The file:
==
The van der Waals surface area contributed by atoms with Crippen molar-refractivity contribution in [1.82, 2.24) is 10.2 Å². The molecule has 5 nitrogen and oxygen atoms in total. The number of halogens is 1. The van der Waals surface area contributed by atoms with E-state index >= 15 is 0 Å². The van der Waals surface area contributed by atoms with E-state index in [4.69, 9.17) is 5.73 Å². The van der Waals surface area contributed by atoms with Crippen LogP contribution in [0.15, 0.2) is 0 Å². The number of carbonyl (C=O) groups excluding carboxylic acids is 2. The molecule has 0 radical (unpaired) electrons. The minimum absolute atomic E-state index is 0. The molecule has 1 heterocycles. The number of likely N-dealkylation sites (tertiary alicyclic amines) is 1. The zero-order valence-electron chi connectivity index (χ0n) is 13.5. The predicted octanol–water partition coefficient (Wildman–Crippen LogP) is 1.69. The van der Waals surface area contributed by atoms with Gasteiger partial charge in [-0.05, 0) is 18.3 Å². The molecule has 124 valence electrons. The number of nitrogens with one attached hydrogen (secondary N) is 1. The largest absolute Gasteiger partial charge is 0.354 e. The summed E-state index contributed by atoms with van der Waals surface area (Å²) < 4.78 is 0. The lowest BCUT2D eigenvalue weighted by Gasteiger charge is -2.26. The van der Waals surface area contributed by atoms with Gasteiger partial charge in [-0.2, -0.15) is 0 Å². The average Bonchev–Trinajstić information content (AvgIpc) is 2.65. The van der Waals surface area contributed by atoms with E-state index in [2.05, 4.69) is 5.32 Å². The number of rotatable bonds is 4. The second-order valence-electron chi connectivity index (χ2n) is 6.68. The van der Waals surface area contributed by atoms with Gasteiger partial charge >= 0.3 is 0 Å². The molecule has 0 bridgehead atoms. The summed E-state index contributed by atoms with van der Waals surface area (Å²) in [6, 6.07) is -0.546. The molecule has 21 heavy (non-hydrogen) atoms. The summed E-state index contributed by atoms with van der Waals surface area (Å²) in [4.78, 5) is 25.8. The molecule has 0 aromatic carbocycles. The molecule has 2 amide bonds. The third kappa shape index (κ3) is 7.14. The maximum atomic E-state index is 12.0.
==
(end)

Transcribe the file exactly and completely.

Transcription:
The van der Waals surface area contributed by atoms with Crippen molar-refractivity contribution in [1.82, 2.24) is 10.2 Å². The molecule has 5 nitrogen and oxygen atoms in total. The number of halogens is 1. The van der Waals surface area contributed by atoms with E-state index >= 15 is 0 Å². The van der Waals surface area contributed by atoms with E-state index in [4.69, 9.17) is 5.73 Å². The van der Waals surface area contributed by atoms with Crippen LogP contribution in [0.15, 0.2) is 0 Å². The number of carbonyl (C=O) groups excluding carboxylic acids is 2. The molecule has 0 radical (unpaired) electrons. The minimum absolute atomic E-state index is 0. The molecule has 1 heterocycles. The number of likely N-dealkylation sites (tertiary alicyclic amines) is 1. The zero-order valence-electron chi connectivity index (χ0n) is 13.5. The predicted octanol–water partition coefficient (Wildman–Crippen LogP) is 1.69. The van der Waals surface area contributed by atoms with Gasteiger partial charge in [-0.05, 0) is 18.3 Å². The molecule has 124 valence electrons. The number of nitrogens with one attached hydrogen (secondary N) is 1. The largest absolute Gasteiger partial charge is 0.354 e. The summed E-state index contributed by atoms with van der Waals surface area (Å²) < 4.78 is 0. The lowest BCUT2D eigenvalue weighted by Gasteiger charge is -2.26. The van der Waals surface area contributed by atoms with Gasteiger partial charge in [-0.2, -0.15) is 0 Å². The average Bonchev–Trinajstić information content (AvgIpc) is 2.65. The van der Waals surface area contributed by atoms with E-state index in [2.05, 4.69) is 5.32 Å². The number of rotatable bonds is 4. The second-order valence-electron chi connectivity index (χ2n) is 6.68. The van der Waals surface area contributed by atoms with Gasteiger partial charge >= 0.3 is 0 Å². The molecule has 0 bridgehead atoms. The summed E-state index contributed by atoms with van der Waals surface area (Å²) in [6, 6.07) is -0.546. The molecule has 21 heavy (non-hydrogen) atoms. The summed E-state index contributed by atoms with van der Waals surface area (Å²) in [4.78, 5) is 25.8. The molecule has 0 aromatic carbocycles. The molecule has 2 amide bonds. The third kappa shape index (κ3) is 7.14. The maximum atomic E-state index is 12.0.